5 tips for hiring outside trainers

Guidelines to use as a screen in the selection process

It would be simplistic to promise just five criteria are all that’s needed to choose the best outside supplier of training programs. So think of these five criteria as a screen to be used at some point in the selection process.

1. Do they think the same way senior executives think?
Evidence is mounting that the best training programs — the ones that produce behaviour change — must have the visible, real support of senior management, ideally starting with the chief executive officer. If a training supplier’s program is going to attain that stature, it, and the internal sponsor of the program, must think and speak in a language the C-suite values.

The C-suite reacts favourably to concepts articulated in “execu-think.” They respond to proposals that answer the question, “What do I get that is important to me if I give you the money you are asking for to do what’s important to you?” And, of course, they think in metrics such as earnings, productivity, turnover, revenue growth and cost reduction. Furthermore, they turn right off when the supplier or sponsor focuses on concepts ingrained in training orthodoxy — terms like learning outcomes, interventions or adult learning principles.

So, when evaluating a proposal, read it through the lens the reader in the C-suite will also be looking through. Make sure the supplier being considered understands commerce and speaks the language.

2. Do they care about your culture?
The C-suite has its own culture and values. These must be addressed in order to get its buy-in. But the entire organization has its own culture, which acts either as a barricade to new ideas or as a catalyst for them.

Too many trainers and training organizations are simply selling what they own and believe in. Visit the Canadian Society for Training and Development’s trade show — or the American Society of Training and Development. There will invariably be a lot of people peddling their proprietary “brick in the wall.”

But it’s so much better to provide a flexible, almost chameleon-like application of principles and techniques that can be made to look very different when required but never lose their essence.

The best suppliers will want to spend time and even invest at the outset to learn the “code” that differentiates this prospective client from all others and isolate the behaviours they, as a training supplier, must adopt in order not to be rejected as foreign.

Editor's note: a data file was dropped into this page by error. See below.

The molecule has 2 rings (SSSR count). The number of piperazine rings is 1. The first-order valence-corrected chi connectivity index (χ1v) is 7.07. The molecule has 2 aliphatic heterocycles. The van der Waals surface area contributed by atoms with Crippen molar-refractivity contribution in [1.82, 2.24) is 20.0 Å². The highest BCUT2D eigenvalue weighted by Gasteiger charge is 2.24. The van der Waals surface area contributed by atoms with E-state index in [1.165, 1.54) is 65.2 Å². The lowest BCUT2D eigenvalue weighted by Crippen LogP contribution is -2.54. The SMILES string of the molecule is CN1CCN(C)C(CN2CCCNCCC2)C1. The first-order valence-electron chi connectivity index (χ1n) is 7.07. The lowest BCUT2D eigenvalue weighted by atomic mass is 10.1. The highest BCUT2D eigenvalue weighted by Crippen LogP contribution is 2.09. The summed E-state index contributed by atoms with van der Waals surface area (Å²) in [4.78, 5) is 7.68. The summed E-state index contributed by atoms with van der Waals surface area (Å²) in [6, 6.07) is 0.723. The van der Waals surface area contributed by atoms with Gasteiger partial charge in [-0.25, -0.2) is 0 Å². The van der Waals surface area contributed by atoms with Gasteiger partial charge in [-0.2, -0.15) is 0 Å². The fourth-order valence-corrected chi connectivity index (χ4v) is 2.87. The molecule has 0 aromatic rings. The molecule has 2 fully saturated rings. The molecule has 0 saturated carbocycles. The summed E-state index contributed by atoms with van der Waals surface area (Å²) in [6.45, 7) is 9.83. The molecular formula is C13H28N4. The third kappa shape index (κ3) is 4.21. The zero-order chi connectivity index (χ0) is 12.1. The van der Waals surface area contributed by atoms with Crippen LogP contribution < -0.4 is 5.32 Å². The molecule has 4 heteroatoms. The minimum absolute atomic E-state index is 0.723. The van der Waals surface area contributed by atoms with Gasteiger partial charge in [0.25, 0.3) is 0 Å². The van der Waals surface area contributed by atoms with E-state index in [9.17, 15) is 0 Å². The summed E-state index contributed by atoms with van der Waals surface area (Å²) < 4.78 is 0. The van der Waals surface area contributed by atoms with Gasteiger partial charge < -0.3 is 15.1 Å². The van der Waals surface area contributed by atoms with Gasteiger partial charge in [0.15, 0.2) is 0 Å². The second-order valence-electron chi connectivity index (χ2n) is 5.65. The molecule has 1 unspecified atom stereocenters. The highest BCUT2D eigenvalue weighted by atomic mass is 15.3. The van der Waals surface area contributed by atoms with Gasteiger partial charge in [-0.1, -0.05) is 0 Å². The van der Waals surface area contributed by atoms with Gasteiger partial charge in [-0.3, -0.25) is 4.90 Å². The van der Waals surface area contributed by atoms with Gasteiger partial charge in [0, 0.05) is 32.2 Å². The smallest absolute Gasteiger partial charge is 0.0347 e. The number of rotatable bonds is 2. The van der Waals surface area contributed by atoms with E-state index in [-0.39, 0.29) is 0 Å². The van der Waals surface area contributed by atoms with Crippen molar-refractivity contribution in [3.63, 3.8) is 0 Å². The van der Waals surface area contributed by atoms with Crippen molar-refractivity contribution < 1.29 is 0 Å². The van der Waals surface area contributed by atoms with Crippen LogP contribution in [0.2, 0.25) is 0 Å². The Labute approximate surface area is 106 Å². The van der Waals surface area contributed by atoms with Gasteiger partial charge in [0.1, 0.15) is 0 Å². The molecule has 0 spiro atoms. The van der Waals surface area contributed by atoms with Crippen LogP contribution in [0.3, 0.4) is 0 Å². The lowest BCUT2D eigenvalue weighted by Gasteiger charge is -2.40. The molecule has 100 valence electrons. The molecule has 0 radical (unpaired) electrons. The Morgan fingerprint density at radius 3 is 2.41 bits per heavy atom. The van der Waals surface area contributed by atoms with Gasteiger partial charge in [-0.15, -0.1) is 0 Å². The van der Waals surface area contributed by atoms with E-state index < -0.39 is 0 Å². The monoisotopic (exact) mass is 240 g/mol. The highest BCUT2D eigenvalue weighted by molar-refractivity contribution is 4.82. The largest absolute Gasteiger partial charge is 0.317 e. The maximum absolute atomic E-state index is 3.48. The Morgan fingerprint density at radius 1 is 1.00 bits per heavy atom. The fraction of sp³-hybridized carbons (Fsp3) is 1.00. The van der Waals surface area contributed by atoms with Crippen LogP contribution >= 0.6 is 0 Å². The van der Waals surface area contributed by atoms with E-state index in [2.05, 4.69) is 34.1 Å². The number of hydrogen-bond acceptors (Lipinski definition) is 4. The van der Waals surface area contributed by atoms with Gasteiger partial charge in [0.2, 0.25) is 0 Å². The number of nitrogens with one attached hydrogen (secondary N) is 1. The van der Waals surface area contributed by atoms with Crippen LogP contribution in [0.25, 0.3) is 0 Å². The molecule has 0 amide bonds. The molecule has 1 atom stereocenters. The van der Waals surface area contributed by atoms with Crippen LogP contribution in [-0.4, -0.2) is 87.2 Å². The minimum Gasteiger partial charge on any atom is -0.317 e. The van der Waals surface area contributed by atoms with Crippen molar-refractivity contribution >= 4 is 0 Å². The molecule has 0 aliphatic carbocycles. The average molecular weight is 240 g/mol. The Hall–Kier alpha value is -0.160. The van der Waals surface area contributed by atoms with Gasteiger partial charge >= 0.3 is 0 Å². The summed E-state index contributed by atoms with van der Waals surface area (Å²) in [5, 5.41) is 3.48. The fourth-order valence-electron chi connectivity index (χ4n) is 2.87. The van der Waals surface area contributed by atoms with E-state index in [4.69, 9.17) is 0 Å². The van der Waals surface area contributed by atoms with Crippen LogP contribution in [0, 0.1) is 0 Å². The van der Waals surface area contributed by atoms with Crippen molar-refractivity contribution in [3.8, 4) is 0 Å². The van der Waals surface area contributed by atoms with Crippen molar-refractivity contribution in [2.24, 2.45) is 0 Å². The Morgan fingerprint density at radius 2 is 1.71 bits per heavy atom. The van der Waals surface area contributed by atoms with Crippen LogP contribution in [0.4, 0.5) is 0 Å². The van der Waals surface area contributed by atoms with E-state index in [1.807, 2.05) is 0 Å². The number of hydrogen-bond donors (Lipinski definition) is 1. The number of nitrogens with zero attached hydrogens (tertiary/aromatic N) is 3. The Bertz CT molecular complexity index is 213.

3. Do they offer real customization?
Given the above requirements, it follows inevitably that the core concepts in the training program must be customized, not just repackaged. This is a tough job for the supplier and will often mean more expense for the client relative to a slick pre-packaged program.

The end game of any legitimate training program is sustained behaviour change on the job that in turn leads to C-suite metrics that show positive return. Spending time and money on the foundation enhances the chances of that happening and is money and time well spent.

The big problem is that suppliers are usually tying to work within a known or assumed budget and the temptation to cut corners at this early stage in order to sign the client can be very powerful. But the savings here will often diminish the metrics the C-suite values highly.

4. Will their program fit with the performance management system?
As performance management and measurement systems are driving human capital management, it follows that training programs must conform to them. Some suppliers will be limited in their ability to make this happen. This is because all training programs exist within a complicated, inter-related organizational context involving much more than the specific focus of any program.

5. Do they think in terms of training events or training outcomes?
The language in proposals and presentations will tell you whether suppliers thinks in terms of features or benefits. Do they grasp that it may be their grass seed they are talking about but, in the final analysis, it is the organization’s lawn? How the proposal reads is a dead giveaway to their commitment to behaviour change and business results.

Could HR confidently and proudly give the proposal to the CEO and expect her to read it with interest and enthusiasm? Could it expect the proposal to excite the CEO enough to become personally involved in opening sessions, attending dinners, making cameo appearances and wanting regular status reports?

At the end of the day, the best external suppliers must be willing to be measured by the behaviour change they produce. The above criteria ought to help the buyer of external training assess who is most likely to do just that.

John Eckmire is vice-president of public programs and education at the Canadian Management Centre in Toronto. For more information visit www.cmctraining.org.

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